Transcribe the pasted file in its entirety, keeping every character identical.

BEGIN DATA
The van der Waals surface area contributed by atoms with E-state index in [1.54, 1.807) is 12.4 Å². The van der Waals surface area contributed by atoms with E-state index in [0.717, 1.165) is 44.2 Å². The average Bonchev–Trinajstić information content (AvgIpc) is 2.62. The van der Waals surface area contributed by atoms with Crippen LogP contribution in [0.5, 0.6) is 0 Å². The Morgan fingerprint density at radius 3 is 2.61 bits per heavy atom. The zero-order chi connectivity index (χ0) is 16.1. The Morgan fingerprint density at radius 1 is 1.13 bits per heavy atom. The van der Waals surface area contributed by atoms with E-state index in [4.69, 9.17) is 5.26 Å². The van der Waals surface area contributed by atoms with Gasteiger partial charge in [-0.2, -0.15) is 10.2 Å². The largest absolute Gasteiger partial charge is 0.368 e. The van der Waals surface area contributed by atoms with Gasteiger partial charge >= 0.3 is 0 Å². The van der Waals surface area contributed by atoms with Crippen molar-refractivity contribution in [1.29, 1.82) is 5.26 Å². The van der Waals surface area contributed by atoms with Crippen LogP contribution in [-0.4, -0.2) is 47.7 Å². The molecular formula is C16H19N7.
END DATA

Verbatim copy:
The van der Waals surface area contributed by atoms with E-state index in [1.54, 1.807) is 12.4 Å². The van der Waals surface area contributed by atoms with E-state index in [0.717, 1.165) is 44.2 Å². The average Bonchev–Trinajstić information content (AvgIpc) is 2.62. The van der Waals surface area contributed by atoms with Crippen LogP contribution in [0.5, 0.6) is 0 Å². The Morgan fingerprint density at radius 3 is 2.61 bits per heavy atom. The zero-order chi connectivity index (χ0) is 16.1. The Morgan fingerprint density at radius 1 is 1.13 bits per heavy atom. The van der Waals surface area contributed by atoms with E-state index in [4.69, 9.17) is 5.26 Å². The van der Waals surface area contributed by atoms with Gasteiger partial charge in [-0.2, -0.15) is 10.2 Å². The largest absolute Gasteiger partial charge is 0.368 e. The van der Waals surface area contributed by atoms with Gasteiger partial charge >= 0.3 is 0 Å². The van der Waals surface area contributed by atoms with Crippen molar-refractivity contribution in [1.29, 1.82) is 5.26 Å². The van der Waals surface area contributed by atoms with Crippen LogP contribution in [-0.4, -0.2) is 47.7 Å². The molecular formula is C16H19N7.